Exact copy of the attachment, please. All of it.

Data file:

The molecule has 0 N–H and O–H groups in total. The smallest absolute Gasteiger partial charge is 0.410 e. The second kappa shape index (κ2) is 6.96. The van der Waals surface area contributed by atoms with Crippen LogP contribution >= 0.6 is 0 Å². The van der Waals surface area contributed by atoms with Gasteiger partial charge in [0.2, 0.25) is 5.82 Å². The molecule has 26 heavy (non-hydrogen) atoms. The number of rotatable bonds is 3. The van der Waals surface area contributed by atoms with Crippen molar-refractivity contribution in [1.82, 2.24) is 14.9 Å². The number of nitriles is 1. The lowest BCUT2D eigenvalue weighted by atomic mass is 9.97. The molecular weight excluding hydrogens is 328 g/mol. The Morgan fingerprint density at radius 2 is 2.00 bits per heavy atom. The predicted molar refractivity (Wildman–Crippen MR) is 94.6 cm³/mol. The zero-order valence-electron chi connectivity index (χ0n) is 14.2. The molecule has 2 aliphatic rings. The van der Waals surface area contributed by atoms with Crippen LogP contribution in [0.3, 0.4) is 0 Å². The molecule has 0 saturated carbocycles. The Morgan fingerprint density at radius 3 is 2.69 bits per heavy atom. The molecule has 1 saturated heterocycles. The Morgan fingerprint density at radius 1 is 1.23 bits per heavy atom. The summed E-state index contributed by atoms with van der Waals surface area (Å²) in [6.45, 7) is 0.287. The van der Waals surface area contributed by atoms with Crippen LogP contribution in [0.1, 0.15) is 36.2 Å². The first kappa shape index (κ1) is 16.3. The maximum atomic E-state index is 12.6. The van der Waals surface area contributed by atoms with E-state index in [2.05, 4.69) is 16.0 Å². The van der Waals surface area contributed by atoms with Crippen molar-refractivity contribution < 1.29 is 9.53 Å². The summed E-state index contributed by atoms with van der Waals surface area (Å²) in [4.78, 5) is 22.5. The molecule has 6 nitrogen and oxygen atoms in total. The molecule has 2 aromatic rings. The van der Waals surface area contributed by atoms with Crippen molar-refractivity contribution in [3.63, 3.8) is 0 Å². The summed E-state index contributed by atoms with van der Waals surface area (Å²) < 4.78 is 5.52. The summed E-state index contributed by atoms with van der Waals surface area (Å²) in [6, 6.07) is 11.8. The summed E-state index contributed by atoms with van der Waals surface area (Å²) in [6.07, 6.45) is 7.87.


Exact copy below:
The molecule has 0 N–H and O–H groups in total. The smallest absolute Gasteiger partial charge is 0.410 e. The second kappa shape index (κ2) is 6.96. The van der Waals surface area contributed by atoms with Crippen LogP contribution >= 0.6 is 0 Å². The van der Waals surface area contributed by atoms with Gasteiger partial charge in [0.2, 0.25) is 5.82 Å². The molecule has 26 heavy (non-hydrogen) atoms. The number of rotatable bonds is 3. The van der Waals surface area contributed by atoms with Crippen molar-refractivity contribution in [1.82, 2.24) is 14.9 Å². The number of nitriles is 1. The lowest BCUT2D eigenvalue weighted by atomic mass is 9.97. The molecular weight excluding hydrogens is 328 g/mol. The Morgan fingerprint density at radius 2 is 2.00 bits per heavy atom. The predicted molar refractivity (Wildman–Crippen MR) is 94.6 cm³/mol. The zero-order valence-electron chi connectivity index (χ0n) is 14.2. The molecule has 2 aliphatic rings. The van der Waals surface area contributed by atoms with Crippen LogP contribution in [0.3, 0.4) is 0 Å². The molecule has 0 saturated carbocycles. The Morgan fingerprint density at radius 3 is 2.69 bits per heavy atom. The molecule has 1 saturated heterocycles. The Morgan fingerprint density at radius 1 is 1.23 bits per heavy atom. The summed E-state index contributed by atoms with van der Waals surface area (Å²) in [6.45, 7) is 0.287. The van der Waals surface area contributed by atoms with Crippen LogP contribution in [0.1, 0.15) is 36.2 Å². The first kappa shape index (κ1) is 16.3. The maximum atomic E-state index is 12.6. The van der Waals surface area contributed by atoms with E-state index in [2.05, 4.69) is 16.0 Å². The van der Waals surface area contributed by atoms with Crippen molar-refractivity contribution < 1.29 is 9.53 Å². The summed E-state index contributed by atoms with van der Waals surface area (Å²) in [4.78, 5) is 22.5. The molecule has 6 nitrogen and oxygen atoms in total. The molecule has 2 aromatic rings. The van der Waals surface area contributed by atoms with Crippen molar-refractivity contribution in [3.63, 3.8) is 0 Å². The summed E-state index contributed by atoms with van der Waals surface area (Å²) < 4.78 is 5.52. The summed E-state index contributed by atoms with van der Waals surface area (Å²) in [6, 6.07) is 11.8. The summed E-state index contributed by atoms with van der Waals surface area (Å²) in [6.07, 6.45) is 7.87.